2010

Stanford Binet -5

19

 

 

82

Verbal IQ: 85 (low average), Nonverbal IQ 81 (low average) Full Scale IQ 82 (low average), Fluid Reasoning 94 (average), Knowledge 74 (borderline), Quantitative Reasoning 86 (low average), Visual-Special Processing 85 (low average), Working Memory 83 (low average).

 

                         

 

FUNCTIONAL ABILITY

Year

TESTS

Age

Score

Diagnosis regarding MR in report, if any (or info on disability affecting result of testing)

2010

Neurological Evaluation

19

 

Doctor found Appellant’s overall profile was consistent with neurological-based frontal systems of dysfunction giving rise to both a dysexecutive syndrome (including symptoms of ADHD) and a neuropsychiatric disorder characterized by atypical and aggressive behavior.

2010

ABAS-II

19

 

Appellant’s parents were the raters. GAC 54, Conceptual 59, Social 61, Practical 54.

 

Issue is whether Appellant is mentally retarded as defined in 115 CMR 2.01 (a person with significantly sub-average intellectual functioning existing concurrently and related to significant limitations in adaptive functioning).

 

Appellant is currently 20 years old and lives with his parents. He attends school five times a week and has programs in vocational and life skills. He also works 10-15 hours a week at Stop and Shop. Appellant was diagnosed at birth with heterotaxy/asplenia syndrome and experienced chronic hypoxia until he underwent corrective surgery at age 12. Appellant was held back in Kindergarten and throughout his schooling experienced difficulty focusing due to ADHD. Appellant does not appear to have any friends and has trouble with social skills. In fifth grade, Appellant had a MRI that revealed brain damage. Further testing showed neurologically-based frontal systems dysfunction giving rise to both a dysexecutive syndrome and a neuropsychiatric disorder characterized by atypical and aggressive behavior.  Appellant’s mother testified that Appellant’s current IQ is 72 and that Appellant needs help to be able to live in the community.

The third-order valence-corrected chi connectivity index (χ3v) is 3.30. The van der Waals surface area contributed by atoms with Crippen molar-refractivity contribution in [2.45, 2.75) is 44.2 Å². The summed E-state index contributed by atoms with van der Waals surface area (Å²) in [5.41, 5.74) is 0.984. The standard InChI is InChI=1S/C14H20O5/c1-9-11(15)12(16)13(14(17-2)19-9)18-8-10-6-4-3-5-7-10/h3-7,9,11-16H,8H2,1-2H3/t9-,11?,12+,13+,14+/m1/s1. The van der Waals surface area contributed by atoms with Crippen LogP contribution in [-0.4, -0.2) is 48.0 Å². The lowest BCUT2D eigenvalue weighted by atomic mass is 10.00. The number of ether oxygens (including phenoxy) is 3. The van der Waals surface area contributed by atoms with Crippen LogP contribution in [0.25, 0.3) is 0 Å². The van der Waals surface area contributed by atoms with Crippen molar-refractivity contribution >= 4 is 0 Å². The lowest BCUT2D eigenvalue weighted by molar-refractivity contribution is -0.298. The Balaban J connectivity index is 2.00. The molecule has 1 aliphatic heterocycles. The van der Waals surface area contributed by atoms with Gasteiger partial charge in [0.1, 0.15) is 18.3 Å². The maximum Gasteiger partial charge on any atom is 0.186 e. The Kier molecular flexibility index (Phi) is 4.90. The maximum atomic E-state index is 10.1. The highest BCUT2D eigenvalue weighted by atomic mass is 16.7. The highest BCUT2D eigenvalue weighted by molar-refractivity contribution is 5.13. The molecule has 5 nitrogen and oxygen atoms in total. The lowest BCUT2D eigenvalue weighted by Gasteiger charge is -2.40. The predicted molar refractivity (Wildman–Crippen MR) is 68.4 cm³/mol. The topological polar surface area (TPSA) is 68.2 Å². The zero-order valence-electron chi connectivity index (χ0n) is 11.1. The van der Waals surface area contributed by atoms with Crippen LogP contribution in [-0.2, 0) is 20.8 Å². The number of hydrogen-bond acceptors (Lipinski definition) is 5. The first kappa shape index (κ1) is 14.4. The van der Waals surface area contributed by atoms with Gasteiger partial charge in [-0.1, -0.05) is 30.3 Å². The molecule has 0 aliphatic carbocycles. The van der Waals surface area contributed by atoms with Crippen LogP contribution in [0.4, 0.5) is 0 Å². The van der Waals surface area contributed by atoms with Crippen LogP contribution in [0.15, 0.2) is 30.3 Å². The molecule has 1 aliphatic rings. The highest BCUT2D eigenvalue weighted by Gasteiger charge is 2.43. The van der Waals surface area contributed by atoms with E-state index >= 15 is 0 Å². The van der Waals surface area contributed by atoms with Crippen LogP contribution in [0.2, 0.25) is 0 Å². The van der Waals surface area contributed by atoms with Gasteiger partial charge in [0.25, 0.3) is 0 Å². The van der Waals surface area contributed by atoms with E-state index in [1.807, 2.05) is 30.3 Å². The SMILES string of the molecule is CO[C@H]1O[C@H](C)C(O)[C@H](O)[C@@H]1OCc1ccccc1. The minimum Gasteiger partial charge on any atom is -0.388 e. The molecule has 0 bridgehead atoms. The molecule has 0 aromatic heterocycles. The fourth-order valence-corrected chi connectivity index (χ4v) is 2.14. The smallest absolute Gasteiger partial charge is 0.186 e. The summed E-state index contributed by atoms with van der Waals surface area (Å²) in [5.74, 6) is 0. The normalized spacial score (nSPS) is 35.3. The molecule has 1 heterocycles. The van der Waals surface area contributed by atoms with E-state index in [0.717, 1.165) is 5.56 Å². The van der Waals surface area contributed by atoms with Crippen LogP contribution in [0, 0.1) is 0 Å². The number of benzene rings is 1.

Dr. Crenshaw, expert witness for DDS testified that the Appellant’s testing throughout his life has indicated average range cognitive abilities. Appellant’s verbal abilities are essentially within average limits, visual processing has been in the average range since 2004 and there has been cognitive growth over time and therefore Appellant does not meet Department regulations for services based on intellectual abilities. Dr. Crenshaw suggested that the Appellant’s lower scores were due to trouble focusing.

 

Hearing Officer concluded that Appellant meets the adaptive functioning prong of the Department’s regulations but did not meet the cognitive eligibility criteria requirement.  From the earliest record, Appellant’s cognitive testing has resulted in scores that exceed the Department criteria for eligibility. Appellant’s verbal intellect has consistently been measured within average range. His visual processing has never been lower than Borderline range, and since he entered his teens his abilities have also measured within the Average range. Hearing Officer concluded that Appellant therefore is not eligible for DDS services.

 

To save files, right click and choose 'Save Target As' or 'Save Link As'
File Attachment: 
AttachmentSize
PDF icon 2010 - 13 Silver.pdf883.82 KB

Limit Offer